The Michael J. Fox Foundation (MJFF) encouraged the U.S. House of Representatives’ Committee on Veterans’ Affairs to expand healthcare access for veterans exposed to hazardous chemicals, and to better support research into service-connected Parkinson’s disease.
Recently, the committee hosted a roundtable discussion about healthcare costs for veterans exposed to certain substances during their service, such as garbage burn pits, warfare chemicals, jet fuel, and cleaning solvents.
Committee members heard from community activists and advocates, including those with the MJFF, who called for a change in how U.S. veterans with health problems as a result of their service are treated.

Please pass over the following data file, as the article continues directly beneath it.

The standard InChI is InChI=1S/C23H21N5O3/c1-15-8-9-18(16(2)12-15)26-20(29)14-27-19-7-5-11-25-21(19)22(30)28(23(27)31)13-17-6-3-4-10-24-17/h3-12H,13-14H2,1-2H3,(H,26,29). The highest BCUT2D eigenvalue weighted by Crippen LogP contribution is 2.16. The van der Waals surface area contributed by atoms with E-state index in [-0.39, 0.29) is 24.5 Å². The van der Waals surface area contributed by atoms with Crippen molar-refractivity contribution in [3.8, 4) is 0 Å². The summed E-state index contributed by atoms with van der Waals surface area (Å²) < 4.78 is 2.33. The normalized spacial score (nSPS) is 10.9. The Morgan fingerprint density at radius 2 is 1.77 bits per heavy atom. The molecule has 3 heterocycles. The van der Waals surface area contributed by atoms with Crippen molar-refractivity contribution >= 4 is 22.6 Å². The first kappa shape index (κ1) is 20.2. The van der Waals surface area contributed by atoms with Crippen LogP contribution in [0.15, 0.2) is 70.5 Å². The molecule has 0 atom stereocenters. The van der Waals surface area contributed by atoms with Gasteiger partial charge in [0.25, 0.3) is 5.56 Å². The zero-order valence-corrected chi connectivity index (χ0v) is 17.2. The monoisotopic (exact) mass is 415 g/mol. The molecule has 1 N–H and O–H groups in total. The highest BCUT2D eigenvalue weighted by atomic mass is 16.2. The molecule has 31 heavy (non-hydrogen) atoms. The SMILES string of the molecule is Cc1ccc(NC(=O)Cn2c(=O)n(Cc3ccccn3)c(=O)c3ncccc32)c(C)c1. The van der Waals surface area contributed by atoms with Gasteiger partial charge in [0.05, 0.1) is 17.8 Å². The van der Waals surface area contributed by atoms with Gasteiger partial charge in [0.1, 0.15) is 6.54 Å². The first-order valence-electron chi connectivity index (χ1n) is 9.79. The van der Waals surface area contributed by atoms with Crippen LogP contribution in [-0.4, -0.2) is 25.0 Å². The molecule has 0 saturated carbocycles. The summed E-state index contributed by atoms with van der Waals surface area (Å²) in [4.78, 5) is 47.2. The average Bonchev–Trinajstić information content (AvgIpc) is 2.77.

“We are a country that purports to love its veterans — we support the troops, we put on our flag pins, we stand, veterans get discounts at Denny’s … but when a veteran is sick and dying due to the service they gave to this country, and they come back and are put under scrutiny … in a case concerning their own health care and lives? It’s unacceptable,” Jon Stewart, a veterans’ activist and television personality, said in an MJFF press release.
In a letter sent to Veterans’ Affairs committee Chairman Mark Takano (D-California), the MJFF explained that soldiers may experience physical or psychological stress, head trauma, severe brain injury, or be exposed to substances known or suspected to trigger Parkinson’s disease.